Ah, the slums of the galaxy. Never before has the Galactic underworld been so vividly pictures. Black Sun from Steve Perry's 'Shadows' hardly seemed like an underground criminal syndicate. More like a mini-Empire that worked with the real one. Here we have the dirt of it all- Hutts, gang wars, and all of that nice stuff. Truly impressive and interesting. This is a side of Star Wars never before depicted. The Empire still is there, of course, and we get the great, dramatic Battle of Nar Shaddaa. The use of Baron Fel directly ties into Stackpole's 'The Making of Baron Fel', which is also a very nice touch. See what you people miss when you read only the books?
The huge, varied cast is prefectly done and balanced. All of the people from Nar Shadda in 'Dark Empire' get their backgrounds adeptly crafted here, and a huge amount of Han's life is revealed to us. Simply put, this is a highly, highly reccomended book for fans of Han Solo and the numerous books which this ties into.
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Format: Paperback
The Hutt Gambit begins a short period after The Paradise Snare ends. The book opens with a very drunk Han Solo seated in a tap-cafe with a furry alien creature as he mulls over his unfortunate past. Joining the Imperial Academy had been one of the most important events of his life. Receiving his first commission had made him proud. But watching the Imperials and the cruelties dealt their alien slaves proved to be more than Han could stomach. He was drummed out of the Imperial Navy for rescuing one such slave - the Wookie seated next to him known as Chewbacca, who, as payback for the rescue has sworn a life debt to Solo. At first Han considers this annoying, but then he realizes how advantageous it is to have a Wookie around - especially when you have a price on your head. Han's former employer, a t'landa Til, has not taken kindly to being robbed and played the fool by Han Solo and has offered a considerable bounty for Han. While dodging bounty hunters, Han and Chewie become partners, trying to push their way into the smuggling trade and eventually applying for work with the Desilijic, a Hutt-run syndicate. But, when the Hutt's homeworld comes under the notice of a greedy Imperial Moff, Han and his smuggler friends must think fast and devise a plan to save their world.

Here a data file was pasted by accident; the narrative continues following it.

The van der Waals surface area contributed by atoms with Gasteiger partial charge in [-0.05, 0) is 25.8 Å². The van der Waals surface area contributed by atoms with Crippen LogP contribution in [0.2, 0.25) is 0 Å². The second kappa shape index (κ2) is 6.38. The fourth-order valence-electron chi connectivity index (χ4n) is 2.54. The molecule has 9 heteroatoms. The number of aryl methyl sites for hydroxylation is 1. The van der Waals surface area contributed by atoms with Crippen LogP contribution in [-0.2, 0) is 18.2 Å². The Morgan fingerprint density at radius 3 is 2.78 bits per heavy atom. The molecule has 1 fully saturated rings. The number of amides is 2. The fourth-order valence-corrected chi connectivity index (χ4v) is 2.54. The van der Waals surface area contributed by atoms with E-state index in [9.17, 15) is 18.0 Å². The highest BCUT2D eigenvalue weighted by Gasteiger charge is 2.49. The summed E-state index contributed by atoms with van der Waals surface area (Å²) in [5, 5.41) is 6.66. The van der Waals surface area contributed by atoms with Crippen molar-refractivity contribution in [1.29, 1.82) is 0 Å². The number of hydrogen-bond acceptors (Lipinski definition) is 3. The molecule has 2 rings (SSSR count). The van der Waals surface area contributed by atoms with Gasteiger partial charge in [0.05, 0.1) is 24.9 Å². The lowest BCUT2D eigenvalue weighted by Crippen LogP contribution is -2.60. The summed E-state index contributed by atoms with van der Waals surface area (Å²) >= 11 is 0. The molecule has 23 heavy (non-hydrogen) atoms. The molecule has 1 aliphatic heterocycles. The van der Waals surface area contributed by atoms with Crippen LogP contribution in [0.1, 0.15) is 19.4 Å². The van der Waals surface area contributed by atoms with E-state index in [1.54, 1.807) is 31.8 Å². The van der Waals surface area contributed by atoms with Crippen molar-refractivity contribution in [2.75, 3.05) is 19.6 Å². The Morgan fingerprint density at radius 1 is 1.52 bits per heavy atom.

This book has something for everyone: a peek into Han's past, plenty of action - including some dogfights, some romance, and appearances by favorites like Lando Calrissian, Boba Fett, Jabba the Hutt, Durga the Hutt, Darth Vader, and more! The book is a quick read and thoroughly enjoyable for any Star Wars fan. This book deals heavily with Han's involvement with the Hutts, giving us clues as to how past encounters may have affected Jabba's dealings with Han in A New Hope and Return of the Jedi.
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Format: Paperback
The 2nd book of the trilogy was better than the first as we are introduced to more familiar characters from the original Star Wars universe. This book has plenty of action as well. We find Han kicked out of the Imperial Academy for saving Chewie from being killed. Han hates slavery!
Well, Han and Chewie, find themselves looking for a ship on the Smuggler's Moon Nar Shaddaa, and Han volunteers to work for Jiliac and Jabba, both Hutt's. Meanwhile, the t'Landa til, Teroenza, wants Han's skin for what he did in the first book. The Besadii clan of the Hutt's who Teroenza works for, hire Boba Fett for to capture Han.
Han falls victim to Fett, but another familiar name in the SW Universe saves his hide, Lando. Afterwards, Fett does not have much of a role in this book.
While working for Jabba, the Desilijic clan of the Hutts, Han finds out that the Imperials are wanting to destroy Nar Shaddaa, and the smuggler's ways of life. Jabba does not want this and tries to bribe the local Moff, to no avail, then the Admiral of the ships, which works somewhat. The Imperials launch an attack on Nar Shaddaa, but the Smuggler's have tricks up their sleeves, and put up a good fight.
Finally, another acquaintence shows up toward the end, as Han is hiding on an Imperial vessel in a dark closet, he hears heavy breathing, as someone visits the admiral. Then a thump to the floor.
Welcome to the picture, Lord Vader! Great read.
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By A Customer on November 2, 1999
Format: Paperback
A very exciting book by a great author for Han Solo and Chewie fans. The Hutt Gambit explains how Han Solo is thrown out of the Imperial academy, his life of crime, and how he met Chewbacca. I think that the most action packed scene of the book was the battle of Nar Shadd. Overall, I think that all people who like Han Solo should read this book to find out what he was like before the The New Hope.